• Doggy style – You can maximise penetration whilst also having your hands free to play with your partner’s clitoris, nipples or other sensitive spots.
  • Face to face (sitting on lap) – This position is all about the petting, kissing and cuddling. It’s less about the thrusting and more about the grinding!
  • Cowgirl – Again, you can get deeper penetration, and lots of opportunity to play.

5. Communicate

Great sex isn’t just about your physical chemistry and skills in the bedroom. It also depends on mutual trust and how well you can communicate your needs to each other. For that reason, be willing to talk about how you both feel, be open to suggestions and be willing to try new things in the bedroom.


The dating scene can feel like a daunting place if you have a small penis. But there’s no need to worry, you can find the love of your life and enjoy an amazing sex life. The secret lies in changing your thought patterns and learning to be the best lover you can be. I like to tell my clients “pack a lunch and get down there!”

Schedule your Zoom session now!

Why you may be avoiding sex and how to fix it!

Why you may be avoiding sex and how to fix it!

Despite the belief that most people are even having sex or want to be truth be told that lack of partners and inhibitions about sex often impact sexual behaviour. In the 50’s Alfred Kinsey found that up to 19 percent of adults do not engage in sex. This varies by gender and marriage status, and the upside of marriage and cohabitation is that you get laid more often than the single folks.
But for the people who do not seek out sex what’s going on? If sex is the second most powerful drive why aren’t people trying to hook up?
It’s not that there are so many people who are asexual. Yes, there are some asexual adults out there but in 25 years I’ve not met many. And yes finding partners to get naked with can sometimes be problematic. If you are in a remote location, you missed that class in High School when they explained how to pick up potential partners, you are stuck at home with aging parents and small kids or other logistics can keep you from getting laid.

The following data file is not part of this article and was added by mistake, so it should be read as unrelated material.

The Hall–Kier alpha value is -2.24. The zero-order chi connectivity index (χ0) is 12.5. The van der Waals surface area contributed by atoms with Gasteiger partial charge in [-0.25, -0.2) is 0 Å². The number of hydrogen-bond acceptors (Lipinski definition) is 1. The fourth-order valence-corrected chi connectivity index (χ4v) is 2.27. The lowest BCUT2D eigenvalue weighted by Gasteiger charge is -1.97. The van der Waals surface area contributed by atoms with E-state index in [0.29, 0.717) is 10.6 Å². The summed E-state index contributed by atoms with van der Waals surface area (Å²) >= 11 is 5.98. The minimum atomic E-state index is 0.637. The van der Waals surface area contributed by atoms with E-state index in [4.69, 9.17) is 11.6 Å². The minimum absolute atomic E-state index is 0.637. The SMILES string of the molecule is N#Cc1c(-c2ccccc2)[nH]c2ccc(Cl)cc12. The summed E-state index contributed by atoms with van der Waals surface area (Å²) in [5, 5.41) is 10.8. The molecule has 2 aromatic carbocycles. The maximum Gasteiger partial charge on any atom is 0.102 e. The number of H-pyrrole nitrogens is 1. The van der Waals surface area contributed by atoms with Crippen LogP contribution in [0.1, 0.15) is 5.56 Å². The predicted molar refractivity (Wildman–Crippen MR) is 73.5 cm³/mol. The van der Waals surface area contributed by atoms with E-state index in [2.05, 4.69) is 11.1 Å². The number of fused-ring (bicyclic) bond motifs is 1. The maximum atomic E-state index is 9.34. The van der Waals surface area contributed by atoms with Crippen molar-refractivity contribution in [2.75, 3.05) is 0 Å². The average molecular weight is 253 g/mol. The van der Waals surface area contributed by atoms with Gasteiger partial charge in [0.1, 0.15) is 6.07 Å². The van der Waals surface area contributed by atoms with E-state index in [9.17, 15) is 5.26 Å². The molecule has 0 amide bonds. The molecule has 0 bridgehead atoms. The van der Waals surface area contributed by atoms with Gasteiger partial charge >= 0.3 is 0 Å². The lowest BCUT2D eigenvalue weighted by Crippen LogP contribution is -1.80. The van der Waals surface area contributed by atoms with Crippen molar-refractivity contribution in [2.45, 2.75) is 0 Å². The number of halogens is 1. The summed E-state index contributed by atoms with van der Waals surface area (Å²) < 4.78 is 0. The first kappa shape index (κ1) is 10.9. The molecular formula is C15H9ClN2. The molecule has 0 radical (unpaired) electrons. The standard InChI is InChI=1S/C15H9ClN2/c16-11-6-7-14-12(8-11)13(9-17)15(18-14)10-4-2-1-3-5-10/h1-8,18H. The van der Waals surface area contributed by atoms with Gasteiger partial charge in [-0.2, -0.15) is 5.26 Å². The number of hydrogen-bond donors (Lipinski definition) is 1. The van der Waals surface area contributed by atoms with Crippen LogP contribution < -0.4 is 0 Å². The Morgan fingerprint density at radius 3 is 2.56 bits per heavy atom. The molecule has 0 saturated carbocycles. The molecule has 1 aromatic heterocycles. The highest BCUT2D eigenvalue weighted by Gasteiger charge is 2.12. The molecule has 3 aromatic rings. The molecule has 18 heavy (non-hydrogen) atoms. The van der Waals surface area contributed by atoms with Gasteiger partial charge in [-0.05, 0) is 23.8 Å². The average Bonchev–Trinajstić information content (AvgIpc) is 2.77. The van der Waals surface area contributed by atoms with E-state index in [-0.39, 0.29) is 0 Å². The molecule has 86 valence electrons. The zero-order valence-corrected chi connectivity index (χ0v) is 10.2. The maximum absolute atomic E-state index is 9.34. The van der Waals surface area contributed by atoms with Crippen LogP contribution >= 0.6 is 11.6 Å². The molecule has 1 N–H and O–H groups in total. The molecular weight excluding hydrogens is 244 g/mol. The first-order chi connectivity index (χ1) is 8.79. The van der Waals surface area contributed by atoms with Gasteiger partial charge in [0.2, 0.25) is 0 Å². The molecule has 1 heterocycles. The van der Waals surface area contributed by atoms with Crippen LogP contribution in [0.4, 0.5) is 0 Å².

But for many people sexual, medical issues or anxiety about sex holds us back from having sex. I know clients who are so worried about premature ejaculation that they will not date. Being a “one-minute guy” is so embarrassing that they will not follow up with a sexual invitation because in their minds the interlude will end in disaster. Or the idea that being seen naked in bright light for many women is so terrifying that they slam the door on their own pleasure.
Are you one of the 19% not having sex? Is it because you are held back for some reason?
Is it that you can’t find a partner? Some of the common reasons people are avoidant about searching sex out include:
-Erectile dysfunction
-Chronic medical conditions
-past abuse
-Fear of pregnancy
-fear of sti’s, heart attack, or just germy people
-Chronic pain
-diabetes, obesity
-Personality disorders
-Poor sleep quality
-medications (anti-depressants)
-Shame, guilt
-penis size
-Hormonal issues
-Worry about being too old for sex
-Sexual anorexia – (too much pornography abuse)
It may be time to get some help. I have a $500 plan to guarantee you dates. I can treat body image challenges, sexual anxiety, things like premature ejaculation that leaves you fearful. Let’s talk about how to move you past this place.

10 things that men might not know about their penises. Despite owning one.

10 things that men might not know about their penises. Despite owning one.

It’s amazing to women how obsessed men can be about their genitals. Women have our share of body image issues but rarely is the obsession focused on our girl bits. As a Sex Therapist I have men in my office every day worried about being hard enough, big enough, lasting long enough, and being skilled enough. The worry about genital normalcy can be all consuming for some guys despite all the things they have going for them. For most men there is lots of pressure to perform. You must get hard, stay hard, initiate, have some game, understand a partner’s needs, don’t come too quickly and understand sexual etiquette. And despite playing with their penis for decades most men aren’t aware of things their penis can do.